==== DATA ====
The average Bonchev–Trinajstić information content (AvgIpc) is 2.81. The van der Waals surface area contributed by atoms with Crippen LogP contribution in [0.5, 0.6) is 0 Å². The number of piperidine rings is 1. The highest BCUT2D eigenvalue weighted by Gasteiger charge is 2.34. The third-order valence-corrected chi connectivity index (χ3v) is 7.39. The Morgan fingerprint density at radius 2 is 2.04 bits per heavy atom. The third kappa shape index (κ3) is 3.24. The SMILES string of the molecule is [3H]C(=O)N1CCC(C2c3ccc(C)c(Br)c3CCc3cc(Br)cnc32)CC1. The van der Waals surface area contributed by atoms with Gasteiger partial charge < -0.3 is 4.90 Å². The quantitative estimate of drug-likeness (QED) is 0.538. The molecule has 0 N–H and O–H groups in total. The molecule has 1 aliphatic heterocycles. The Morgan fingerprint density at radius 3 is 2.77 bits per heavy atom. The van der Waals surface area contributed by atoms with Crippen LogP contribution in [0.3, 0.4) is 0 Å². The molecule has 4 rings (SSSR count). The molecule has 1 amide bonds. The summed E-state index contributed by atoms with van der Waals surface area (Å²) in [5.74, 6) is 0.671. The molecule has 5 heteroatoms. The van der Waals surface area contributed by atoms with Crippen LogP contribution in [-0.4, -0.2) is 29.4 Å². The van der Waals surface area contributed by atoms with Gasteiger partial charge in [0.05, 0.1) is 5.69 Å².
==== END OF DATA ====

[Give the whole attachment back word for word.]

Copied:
The average Bonchev–Trinajstić information content (AvgIpc) is 2.81. The van der Waals surface area contributed by atoms with Crippen LogP contribution in [0.5, 0.6) is 0 Å². The number of piperidine rings is 1. The highest BCUT2D eigenvalue weighted by Gasteiger charge is 2.34. The third-order valence-corrected chi connectivity index (χ3v) is 7.39. The Morgan fingerprint density at radius 2 is 2.04 bits per heavy atom. The third kappa shape index (κ3) is 3.24. The SMILES string of the molecule is [3H]C(=O)N1CCC(C2c3ccc(C)c(Br)c3CCc3cc(Br)cnc32)CC1. The van der Waals surface area contributed by atoms with Gasteiger partial charge < -0.3 is 4.90 Å². The quantitative estimate of drug-likeness (QED) is 0.538. The molecule has 0 N–H and O–H groups in total. The molecule has 1 aliphatic heterocycles. The Morgan fingerprint density at radius 3 is 2.77 bits per heavy atom. The van der Waals surface area contributed by atoms with Crippen LogP contribution in [0.3, 0.4) is 0 Å². The molecule has 4 rings (SSSR count). The molecule has 1 amide bonds. The summed E-state index contributed by atoms with van der Waals surface area (Å²) in [5.74, 6) is 0.671. The molecule has 5 heteroatoms. The van der Waals surface area contributed by atoms with Crippen LogP contribution in [-0.4, -0.2) is 29.4 Å². The van der Waals surface area contributed by atoms with Gasteiger partial charge in [0.05, 0.1) is 5.69 Å².